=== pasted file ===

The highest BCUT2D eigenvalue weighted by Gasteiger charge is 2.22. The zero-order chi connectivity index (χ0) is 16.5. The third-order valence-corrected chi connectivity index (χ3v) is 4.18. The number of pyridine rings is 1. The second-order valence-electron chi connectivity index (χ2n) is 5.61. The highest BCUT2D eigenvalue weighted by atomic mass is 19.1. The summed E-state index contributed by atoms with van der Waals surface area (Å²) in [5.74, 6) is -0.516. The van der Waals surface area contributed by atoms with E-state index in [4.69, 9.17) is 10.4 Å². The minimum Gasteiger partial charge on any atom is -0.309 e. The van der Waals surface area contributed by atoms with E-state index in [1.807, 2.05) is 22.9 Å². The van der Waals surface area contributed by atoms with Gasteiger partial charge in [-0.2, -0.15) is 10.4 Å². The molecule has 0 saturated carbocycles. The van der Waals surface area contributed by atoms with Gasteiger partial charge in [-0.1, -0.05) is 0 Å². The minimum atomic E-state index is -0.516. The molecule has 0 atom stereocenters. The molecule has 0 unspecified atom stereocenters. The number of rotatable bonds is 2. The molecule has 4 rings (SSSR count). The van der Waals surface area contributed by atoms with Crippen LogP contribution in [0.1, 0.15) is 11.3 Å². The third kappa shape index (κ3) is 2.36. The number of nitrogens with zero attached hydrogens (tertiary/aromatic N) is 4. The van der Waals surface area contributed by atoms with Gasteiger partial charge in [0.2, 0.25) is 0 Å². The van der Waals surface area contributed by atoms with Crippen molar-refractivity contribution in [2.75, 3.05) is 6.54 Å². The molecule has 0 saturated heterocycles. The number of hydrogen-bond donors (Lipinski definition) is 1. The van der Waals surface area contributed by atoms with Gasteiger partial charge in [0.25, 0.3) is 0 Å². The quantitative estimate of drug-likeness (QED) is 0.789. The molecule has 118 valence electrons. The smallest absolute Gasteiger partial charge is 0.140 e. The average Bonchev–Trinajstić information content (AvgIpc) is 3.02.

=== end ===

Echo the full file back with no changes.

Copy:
The highest BCUT2D eigenvalue weighted by Gasteiger charge is 2.22. The zero-order chi connectivity index (χ0) is 16.5. The third-order valence-corrected chi connectivity index (χ3v) is 4.18. The number of pyridine rings is 1. The second-order valence-electron chi connectivity index (χ2n) is 5.61. The highest BCUT2D eigenvalue weighted by atomic mass is 19.1. The summed E-state index contributed by atoms with van der Waals surface area (Å²) in [5.74, 6) is -0.516. The van der Waals surface area contributed by atoms with E-state index in [4.69, 9.17) is 10.4 Å². The minimum Gasteiger partial charge on any atom is -0.309 e. The van der Waals surface area contributed by atoms with E-state index in [1.807, 2.05) is 22.9 Å². The van der Waals surface area contributed by atoms with Gasteiger partial charge in [-0.2, -0.15) is 10.4 Å². The molecule has 0 saturated carbocycles. The van der Waals surface area contributed by atoms with Gasteiger partial charge in [-0.1, -0.05) is 0 Å². The minimum atomic E-state index is -0.516. The molecule has 0 atom stereocenters. The molecule has 0 unspecified atom stereocenters. The number of rotatable bonds is 2. The molecule has 4 rings (SSSR count). The van der Waals surface area contributed by atoms with Crippen LogP contribution in [0.1, 0.15) is 11.3 Å². The third kappa shape index (κ3) is 2.36. The number of nitrogens with zero attached hydrogens (tertiary/aromatic N) is 4. The van der Waals surface area contributed by atoms with Gasteiger partial charge in [0.2, 0.25) is 0 Å². The van der Waals surface area contributed by atoms with Crippen molar-refractivity contribution in [2.75, 3.05) is 6.54 Å². The molecule has 0 saturated heterocycles. The number of hydrogen-bond donors (Lipinski definition) is 1. The van der Waals surface area contributed by atoms with Gasteiger partial charge in [0.25, 0.3) is 0 Å². The quantitative estimate of drug-likeness (QED) is 0.789. The molecule has 118 valence electrons. The smallest absolute Gasteiger partial charge is 0.140 e. The average Bonchev–Trinajstić information content (AvgIpc) is 3.02.